U.S. President Joe Biden emphasized the role of global warming in natural disasters on Thursday as he toured areas of California hard hit by three weeks of deadly “atmospheric river” storms that inflicted widespread flooding, felled trees and mudslides in a state long plagued by drought and wildfires.
“If anybody doubts that the climate is changing, then they must have been asleep during the last couple of years,” Biden said at Seacliff State Beach along the Santa Cruz coastline, where a crumpled pier stood as testament to the destructive force of the recent storms.
The president, traveling with the head of the Federal Emergency Management Agency (FEMA), Deanne Criswell, landed at Moffett Federal Airfield in Santa Clara County, south of San Francisco, and was greeted by Governor Gavin Newsom and other officials.
Biden then flew by helicopter over other storm-stricken locations in Santa Cruz County, where flash floods, pounding surf and runoff from local mountains had forced thousands of residents to evacuate from low-lying communities.
He also paid a personal visit with residents and business owners along the waterfront in Capitola, where the picturesque coastal enclave’s wharf lay in ruins, then stopped in nearby Seacliff for brief remarks promising that FEMA teams would stay “until it’s all fixed and done.”
Earlier this week Biden signed a major disaster declaration authorizing federal recovery aid for several northern and central California counties. He said nearly 150,000 people were under evacuation orders at the peak of the winter storm crisis, and that some 1,400 remained displaced as of Thursday.
Criswell told reporters aboard Air Force One to California that early estimates put property damage at several hundred million dollars statewide, a figure that was expected to rise as further assessments are made.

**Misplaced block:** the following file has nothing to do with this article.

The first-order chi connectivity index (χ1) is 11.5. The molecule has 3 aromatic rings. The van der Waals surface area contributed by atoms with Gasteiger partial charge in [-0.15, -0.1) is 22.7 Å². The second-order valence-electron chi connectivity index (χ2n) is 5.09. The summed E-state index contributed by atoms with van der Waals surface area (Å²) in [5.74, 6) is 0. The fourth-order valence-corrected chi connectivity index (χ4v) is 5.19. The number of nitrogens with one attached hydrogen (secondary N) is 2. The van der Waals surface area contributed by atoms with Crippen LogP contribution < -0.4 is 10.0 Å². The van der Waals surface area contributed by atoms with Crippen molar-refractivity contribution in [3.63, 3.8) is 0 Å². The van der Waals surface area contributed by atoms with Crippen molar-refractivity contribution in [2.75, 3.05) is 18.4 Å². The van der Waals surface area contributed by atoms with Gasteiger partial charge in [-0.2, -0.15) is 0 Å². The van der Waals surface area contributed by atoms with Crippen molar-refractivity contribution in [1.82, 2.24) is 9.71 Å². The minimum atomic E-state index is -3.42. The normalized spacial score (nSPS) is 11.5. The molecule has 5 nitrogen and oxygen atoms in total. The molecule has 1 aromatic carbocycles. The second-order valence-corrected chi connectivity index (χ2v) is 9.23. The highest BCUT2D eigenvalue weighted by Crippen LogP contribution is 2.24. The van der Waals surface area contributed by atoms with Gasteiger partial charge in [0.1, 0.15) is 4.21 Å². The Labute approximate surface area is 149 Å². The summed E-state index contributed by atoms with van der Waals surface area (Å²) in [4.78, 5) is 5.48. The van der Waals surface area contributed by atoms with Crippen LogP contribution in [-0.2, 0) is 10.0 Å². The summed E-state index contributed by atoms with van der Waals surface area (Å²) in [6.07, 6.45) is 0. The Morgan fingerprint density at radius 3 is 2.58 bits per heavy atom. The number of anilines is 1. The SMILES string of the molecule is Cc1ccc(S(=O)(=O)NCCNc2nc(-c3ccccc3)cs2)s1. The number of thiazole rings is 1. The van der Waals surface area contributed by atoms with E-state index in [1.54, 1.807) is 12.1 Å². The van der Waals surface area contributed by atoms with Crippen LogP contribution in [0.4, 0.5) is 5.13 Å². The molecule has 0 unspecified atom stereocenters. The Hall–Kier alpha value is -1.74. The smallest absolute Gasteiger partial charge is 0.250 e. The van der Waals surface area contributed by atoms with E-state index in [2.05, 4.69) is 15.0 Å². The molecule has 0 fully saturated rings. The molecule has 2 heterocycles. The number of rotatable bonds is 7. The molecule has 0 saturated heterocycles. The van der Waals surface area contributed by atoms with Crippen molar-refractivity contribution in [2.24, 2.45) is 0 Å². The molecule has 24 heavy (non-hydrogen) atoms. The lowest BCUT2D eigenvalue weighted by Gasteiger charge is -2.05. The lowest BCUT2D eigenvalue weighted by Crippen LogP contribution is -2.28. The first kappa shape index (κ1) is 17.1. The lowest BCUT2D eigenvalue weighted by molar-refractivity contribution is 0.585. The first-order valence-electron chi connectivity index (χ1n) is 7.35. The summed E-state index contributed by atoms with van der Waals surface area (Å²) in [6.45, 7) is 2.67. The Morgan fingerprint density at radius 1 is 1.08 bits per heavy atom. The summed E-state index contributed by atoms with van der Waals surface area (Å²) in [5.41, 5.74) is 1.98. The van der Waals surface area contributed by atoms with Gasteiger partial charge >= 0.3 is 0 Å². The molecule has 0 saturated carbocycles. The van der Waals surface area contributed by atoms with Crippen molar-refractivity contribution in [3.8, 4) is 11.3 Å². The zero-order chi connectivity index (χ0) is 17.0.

“California has really experienced some unprecedented storms,” she said.
At least 20 deaths have been attributed to a three-week barrage of nine storms classified as atmospheric rivers – massive airborne currents of dense moisture funneled in from the Pacific and powered by sprawling low-pressure systems churning offshore.
Experts say the growing frequency and intensity of such storms, punctuating extreme drought, are symptoms of climate change and make it more difficult to manage California’s precious water supplies while minimizing heightened risks of floods and wildfires.
Torrential downpours triggered widespread flooding as well as hundreds of mudslides, rockfalls and sinkholes across the state, swallowing cars, forcing road closures and even disrupting rail travel. Several people died in flooding caused by breached levees along the Cosumnes River south of the state capital, Sacramento, during the first wave of the storms.
Landslide hazards mounted by the week from repeated saturation, with much of the damage greatest in areas below hillsides and canyon slopes that past wildfires had stripped of vegetation and left unstable.
The onslaught of showers, and heavy snow in the mountains, was accompanied by gale-force winds that drove pounding surf into coastal areas, washing out seaside roads and docks and uprooting thousands of drought-weakened trees in rain-soaked soil.
The high winds wreaked havoc on the state’s power grid, knocking out electricity to as many as 200,000 Californians at some point during the storms.
Although highly damaging, the storms eased a historic four-year dry spell in California, replenishing some badly depleted reservoirs and the Sierra Nevada snowpack, a critical source of fresh water for the state.
But experts have warned that most of California remains under moderate or severe drought conditions with no assurance that there will be enough precipitation over the remainder of the winter to sustain drought relief.